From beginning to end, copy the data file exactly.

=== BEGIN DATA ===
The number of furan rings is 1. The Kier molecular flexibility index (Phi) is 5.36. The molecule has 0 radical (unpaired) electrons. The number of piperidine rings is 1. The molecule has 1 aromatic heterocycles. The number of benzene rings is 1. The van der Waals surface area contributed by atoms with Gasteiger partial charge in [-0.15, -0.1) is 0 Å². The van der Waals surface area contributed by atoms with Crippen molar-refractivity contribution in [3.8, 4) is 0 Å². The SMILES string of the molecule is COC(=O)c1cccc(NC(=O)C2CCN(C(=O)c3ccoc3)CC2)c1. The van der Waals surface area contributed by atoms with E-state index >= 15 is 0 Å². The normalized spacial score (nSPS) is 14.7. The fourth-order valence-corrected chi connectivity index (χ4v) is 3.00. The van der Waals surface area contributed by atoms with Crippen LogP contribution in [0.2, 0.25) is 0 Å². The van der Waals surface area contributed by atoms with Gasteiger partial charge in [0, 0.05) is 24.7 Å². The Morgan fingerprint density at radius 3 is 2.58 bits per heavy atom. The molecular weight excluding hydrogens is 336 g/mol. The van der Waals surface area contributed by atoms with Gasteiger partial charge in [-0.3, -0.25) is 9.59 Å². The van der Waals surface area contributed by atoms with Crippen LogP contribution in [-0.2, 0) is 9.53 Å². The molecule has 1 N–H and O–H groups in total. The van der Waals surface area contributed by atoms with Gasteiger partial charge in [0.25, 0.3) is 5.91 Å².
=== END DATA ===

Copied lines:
The number of furan rings is 1. The Kier molecular flexibility index (Phi) is 5.36. The molecule has 0 radical (unpaired) electrons. The number of piperidine rings is 1. The molecule has 1 aromatic heterocycles. The number of benzene rings is 1. The van der Waals surface area contributed by atoms with Gasteiger partial charge in [-0.15, -0.1) is 0 Å². The van der Waals surface area contributed by atoms with Crippen molar-refractivity contribution in [3.8, 4) is 0 Å². The SMILES string of the molecule is COC(=O)c1cccc(NC(=O)C2CCN(C(=O)c3ccoc3)CC2)c1. The van der Waals surface area contributed by atoms with E-state index >= 15 is 0 Å². The normalized spacial score (nSPS) is 14.7. The fourth-order valence-corrected chi connectivity index (χ4v) is 3.00. The van der Waals surface area contributed by atoms with Crippen LogP contribution in [0.2, 0.25) is 0 Å². The van der Waals surface area contributed by atoms with Gasteiger partial charge in [0, 0.05) is 24.7 Å². The Morgan fingerprint density at radius 3 is 2.58 bits per heavy atom. The molecular weight excluding hydrogens is 336 g/mol. The van der Waals surface area contributed by atoms with Gasteiger partial charge in [-0.3, -0.25) is 9.59 Å². The van der Waals surface area contributed by atoms with Crippen LogP contribution in [-0.2, 0) is 9.53 Å². The molecule has 1 N–H and O–H groups in total. The van der Waals surface area contributed by atoms with Gasteiger partial charge in [0.25, 0.3) is 5.91 Å².